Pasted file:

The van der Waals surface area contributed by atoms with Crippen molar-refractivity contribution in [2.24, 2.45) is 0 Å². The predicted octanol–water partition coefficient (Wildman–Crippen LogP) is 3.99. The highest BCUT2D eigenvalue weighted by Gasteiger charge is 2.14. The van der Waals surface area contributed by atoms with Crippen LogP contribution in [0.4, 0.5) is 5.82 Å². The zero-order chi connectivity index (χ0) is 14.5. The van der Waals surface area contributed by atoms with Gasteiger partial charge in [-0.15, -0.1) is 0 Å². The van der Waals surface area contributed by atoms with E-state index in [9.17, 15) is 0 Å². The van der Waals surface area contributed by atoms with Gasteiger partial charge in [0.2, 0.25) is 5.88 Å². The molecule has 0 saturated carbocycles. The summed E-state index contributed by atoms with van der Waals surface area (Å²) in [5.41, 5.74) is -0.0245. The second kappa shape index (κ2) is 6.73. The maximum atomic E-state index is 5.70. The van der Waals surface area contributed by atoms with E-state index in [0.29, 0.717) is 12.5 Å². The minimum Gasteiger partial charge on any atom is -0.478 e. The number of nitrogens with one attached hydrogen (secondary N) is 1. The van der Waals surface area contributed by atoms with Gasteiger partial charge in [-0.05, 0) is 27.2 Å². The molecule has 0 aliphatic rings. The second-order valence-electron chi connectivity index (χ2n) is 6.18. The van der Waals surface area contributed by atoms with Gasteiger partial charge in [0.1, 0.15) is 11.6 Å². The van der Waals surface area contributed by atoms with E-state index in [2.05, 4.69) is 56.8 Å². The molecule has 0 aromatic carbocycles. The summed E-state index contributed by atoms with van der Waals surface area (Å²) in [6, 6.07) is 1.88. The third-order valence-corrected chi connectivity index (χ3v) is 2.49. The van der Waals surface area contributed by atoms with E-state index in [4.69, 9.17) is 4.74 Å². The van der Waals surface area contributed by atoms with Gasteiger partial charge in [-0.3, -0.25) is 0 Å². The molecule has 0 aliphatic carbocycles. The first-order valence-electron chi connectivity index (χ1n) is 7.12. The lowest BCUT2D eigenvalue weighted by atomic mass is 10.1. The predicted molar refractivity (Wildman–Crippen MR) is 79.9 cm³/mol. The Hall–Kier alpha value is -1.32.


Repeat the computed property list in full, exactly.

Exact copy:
The van der Waals surface area contributed by atoms with Crippen molar-refractivity contribution in [2.24, 2.45) is 0 Å². The predicted octanol–water partition coefficient (Wildman–Crippen LogP) is 3.99. The highest BCUT2D eigenvalue weighted by Gasteiger charge is 2.14. The van der Waals surface area contributed by atoms with Crippen LogP contribution in [0.4, 0.5) is 5.82 Å². The zero-order chi connectivity index (χ0) is 14.5. The van der Waals surface area contributed by atoms with Gasteiger partial charge in [-0.15, -0.1) is 0 Å². The van der Waals surface area contributed by atoms with E-state index in [9.17, 15) is 0 Å². The van der Waals surface area contributed by atoms with Gasteiger partial charge in [0.2, 0.25) is 5.88 Å². The molecule has 0 saturated carbocycles. The summed E-state index contributed by atoms with van der Waals surface area (Å²) in [5.41, 5.74) is -0.0245. The second kappa shape index (κ2) is 6.73. The maximum atomic E-state index is 5.70. The van der Waals surface area contributed by atoms with E-state index in [0.29, 0.717) is 12.5 Å². The minimum Gasteiger partial charge on any atom is -0.478 e. The number of nitrogens with one attached hydrogen (secondary N) is 1. The van der Waals surface area contributed by atoms with Gasteiger partial charge in [-0.05, 0) is 27.2 Å². The molecule has 0 aliphatic rings. The second-order valence-electron chi connectivity index (χ2n) is 6.18. The van der Waals surface area contributed by atoms with Gasteiger partial charge in [0.1, 0.15) is 11.6 Å². The van der Waals surface area contributed by atoms with E-state index in [2.05, 4.69) is 56.8 Å². The molecule has 0 aromatic carbocycles. The summed E-state index contributed by atoms with van der Waals surface area (Å²) in [6, 6.07) is 1.88. The third-order valence-corrected chi connectivity index (χ3v) is 2.49. The van der Waals surface area contributed by atoms with E-state index in [4.69, 9.17) is 4.74 Å². The van der Waals surface area contributed by atoms with Gasteiger partial charge in [-0.3, -0.25) is 0 Å². The molecule has 0 aliphatic carbocycles. The first-order valence-electron chi connectivity index (χ1n) is 7.12. The lowest BCUT2D eigenvalue weighted by atomic mass is 10.1. The predicted molar refractivity (Wildman–Crippen MR) is 79.9 cm³/mol. The Hall–Kier alpha value is -1.32.